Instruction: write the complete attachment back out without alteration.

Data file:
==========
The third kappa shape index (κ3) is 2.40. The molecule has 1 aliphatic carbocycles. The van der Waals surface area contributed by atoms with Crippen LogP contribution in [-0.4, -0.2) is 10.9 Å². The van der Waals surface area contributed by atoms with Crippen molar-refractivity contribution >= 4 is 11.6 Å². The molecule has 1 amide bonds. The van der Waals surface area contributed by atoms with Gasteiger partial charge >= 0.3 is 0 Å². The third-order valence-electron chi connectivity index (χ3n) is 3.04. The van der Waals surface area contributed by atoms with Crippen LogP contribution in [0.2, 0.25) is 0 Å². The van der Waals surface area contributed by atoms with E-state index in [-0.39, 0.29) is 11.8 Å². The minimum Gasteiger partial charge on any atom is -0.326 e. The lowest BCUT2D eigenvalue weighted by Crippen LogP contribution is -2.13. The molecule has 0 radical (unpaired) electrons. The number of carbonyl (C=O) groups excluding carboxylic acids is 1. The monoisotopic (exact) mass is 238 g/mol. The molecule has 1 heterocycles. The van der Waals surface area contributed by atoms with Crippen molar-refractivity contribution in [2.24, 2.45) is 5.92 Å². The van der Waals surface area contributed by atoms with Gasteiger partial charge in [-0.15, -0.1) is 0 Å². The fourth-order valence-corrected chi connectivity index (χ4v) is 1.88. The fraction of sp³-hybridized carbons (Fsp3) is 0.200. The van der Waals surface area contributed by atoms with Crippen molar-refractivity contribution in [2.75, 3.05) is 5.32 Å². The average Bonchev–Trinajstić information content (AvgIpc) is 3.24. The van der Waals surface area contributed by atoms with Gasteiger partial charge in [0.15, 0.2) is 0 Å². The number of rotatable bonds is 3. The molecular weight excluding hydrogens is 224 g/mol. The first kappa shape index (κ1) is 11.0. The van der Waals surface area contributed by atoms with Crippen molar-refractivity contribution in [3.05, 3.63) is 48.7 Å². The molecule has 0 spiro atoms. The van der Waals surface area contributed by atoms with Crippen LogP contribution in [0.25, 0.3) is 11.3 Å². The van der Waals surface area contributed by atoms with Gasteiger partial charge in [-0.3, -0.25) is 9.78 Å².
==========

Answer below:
The third kappa shape index (κ3) is 2.40. The molecule has 1 aliphatic carbocycles. The van der Waals surface area contributed by atoms with Crippen LogP contribution in [-0.4, -0.2) is 10.9 Å². The van der Waals surface area contributed by atoms with Crippen molar-refractivity contribution >= 4 is 11.6 Å². The molecule has 1 amide bonds. The van der Waals surface area contributed by atoms with Gasteiger partial charge >= 0.3 is 0 Å². The third-order valence-electron chi connectivity index (χ3n) is 3.04. The van der Waals surface area contributed by atoms with Crippen LogP contribution in [0.2, 0.25) is 0 Å². The van der Waals surface area contributed by atoms with E-state index in [-0.39, 0.29) is 11.8 Å². The minimum Gasteiger partial charge on any atom is -0.326 e. The lowest BCUT2D eigenvalue weighted by Crippen LogP contribution is -2.13. The molecule has 0 radical (unpaired) electrons. The number of carbonyl (C=O) groups excluding carboxylic acids is 1. The monoisotopic (exact) mass is 238 g/mol. The molecule has 1 heterocycles. The van der Waals surface area contributed by atoms with Crippen molar-refractivity contribution in [2.24, 2.45) is 5.92 Å². The van der Waals surface area contributed by atoms with Gasteiger partial charge in [-0.15, -0.1) is 0 Å². The fourth-order valence-corrected chi connectivity index (χ4v) is 1.88. The fraction of sp³-hybridized carbons (Fsp3) is 0.200. The van der Waals surface area contributed by atoms with Crippen molar-refractivity contribution in [2.75, 3.05) is 5.32 Å². The average Bonchev–Trinajstić information content (AvgIpc) is 3.24. The van der Waals surface area contributed by atoms with Gasteiger partial charge in [0.15, 0.2) is 0 Å². The number of rotatable bonds is 3. The molecular weight excluding hydrogens is 224 g/mol. The first kappa shape index (κ1) is 11.0. The van der Waals surface area contributed by atoms with Crippen molar-refractivity contribution in [3.05, 3.63) is 48.7 Å². The molecule has 0 spiro atoms. The van der Waals surface area contributed by atoms with Crippen LogP contribution in [0.25, 0.3) is 11.3 Å². The van der Waals surface area contributed by atoms with Gasteiger partial charge in [-0.3, -0.25) is 9.78 Å².